This is a bombolini, an Italian doughnut filled with Nutella, and how Jason started his Saturday morning at the Ferry Building. The ferry terminal, which opened in 1898, has been beautifully restored and now includes specialty food stands and restaurants.
On Tuesdays and Saturdays, there’s a farmer’s market outside with the kind of glistening fruit only California can offer. It just doesn’t have that same juiciness or crunch or glow once it’s trucked thousands of kilometres to Canadian grocery stores.
Inside, we actually had to hunt a bit for a nice cup of coffee to kick our morning off. To our relief, we found I Preferiti di Boriana, which imports stuff from Tuscany, and does espresso in the mornings. That’s also where Jason got his bombolini. (It disappeared fast.)
I was drawn to Delica rf-1, a Japanese delicatessen with a quirky name. (Not sure what rf-1 stands for…)
There were some very attractive things behind the deli’s glass counter, and of course, I picked the roast beef sushi ($2 per piece), which turns out to be one of Delica’s signature items.
I also got a “healthy” onigiri ($2 each), made here with brown rice and fresh roasted wild salmon. I normally dislike brown rice, but it works very well here.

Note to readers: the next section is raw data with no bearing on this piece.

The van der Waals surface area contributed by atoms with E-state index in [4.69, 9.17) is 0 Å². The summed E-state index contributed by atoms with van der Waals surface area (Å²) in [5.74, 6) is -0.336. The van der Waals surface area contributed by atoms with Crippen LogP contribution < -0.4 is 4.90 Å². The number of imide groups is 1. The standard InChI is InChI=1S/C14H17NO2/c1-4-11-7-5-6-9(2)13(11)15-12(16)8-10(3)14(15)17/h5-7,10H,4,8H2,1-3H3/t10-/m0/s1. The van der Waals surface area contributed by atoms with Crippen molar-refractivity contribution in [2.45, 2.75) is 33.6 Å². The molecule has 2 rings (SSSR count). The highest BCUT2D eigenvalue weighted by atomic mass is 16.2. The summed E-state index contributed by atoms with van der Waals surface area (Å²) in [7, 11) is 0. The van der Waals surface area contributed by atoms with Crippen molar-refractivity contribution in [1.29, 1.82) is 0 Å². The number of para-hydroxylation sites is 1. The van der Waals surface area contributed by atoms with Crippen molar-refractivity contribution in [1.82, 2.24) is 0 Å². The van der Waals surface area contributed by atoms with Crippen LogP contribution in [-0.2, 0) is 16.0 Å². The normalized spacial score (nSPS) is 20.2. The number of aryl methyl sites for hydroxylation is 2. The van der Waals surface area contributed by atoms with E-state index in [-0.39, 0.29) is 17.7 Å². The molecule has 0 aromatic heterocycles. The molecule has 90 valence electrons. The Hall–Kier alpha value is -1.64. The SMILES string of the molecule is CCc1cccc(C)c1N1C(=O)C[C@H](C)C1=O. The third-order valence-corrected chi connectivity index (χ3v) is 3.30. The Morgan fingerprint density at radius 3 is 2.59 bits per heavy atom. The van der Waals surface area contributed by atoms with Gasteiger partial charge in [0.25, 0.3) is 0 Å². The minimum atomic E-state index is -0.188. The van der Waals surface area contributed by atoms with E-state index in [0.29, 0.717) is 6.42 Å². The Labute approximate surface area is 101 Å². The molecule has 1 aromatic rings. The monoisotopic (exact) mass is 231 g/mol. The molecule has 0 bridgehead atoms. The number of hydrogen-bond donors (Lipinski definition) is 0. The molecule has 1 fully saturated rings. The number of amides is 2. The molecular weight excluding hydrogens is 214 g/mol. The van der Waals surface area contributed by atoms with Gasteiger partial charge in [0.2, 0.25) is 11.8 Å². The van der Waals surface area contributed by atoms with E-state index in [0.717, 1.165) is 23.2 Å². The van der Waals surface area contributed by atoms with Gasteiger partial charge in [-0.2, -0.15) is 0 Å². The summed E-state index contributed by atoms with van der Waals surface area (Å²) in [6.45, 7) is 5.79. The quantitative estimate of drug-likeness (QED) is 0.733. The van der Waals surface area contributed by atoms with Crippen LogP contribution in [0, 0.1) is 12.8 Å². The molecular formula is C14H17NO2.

The Ferry Building is a great place to wander if you’re into specialty foods, from caviar to olive oil to organic meats.
My favourite find was Far West Fungi, with various baskets of fresh mushrooms and dried varieties I’d never seen before.
There were piles of fresh morels, porcini and chanterelles (at $34 a pound), as well as glass jars of dried truffles neatly lined on the shelves like a candy store. I never thought I’d have so much fun browsing a mushroom boutique.
The area outside the Ferry Building on Saturdays is hopping too. Across the street is an open market area, and that’s where we bought two prints from young artist Amos Goldbaum. His artwork is really cool and vibrant and very affordable. Check it out here.
We also saw these proud Americans outside the market, collecting signatures on a petition to change the name of the city’s biggest sewer treatment plant to “George W. Bush Sewage Plant.“
U.S. law says any proposal supported by a petition with more than 7,168 signatures must go to a civic vote; these guys already have more than 8,500. Ah, democracy.
Ferry Building Marketplace, along the Embarcadero at the foot of Market Street. Lots of information on hours and merchants on the website.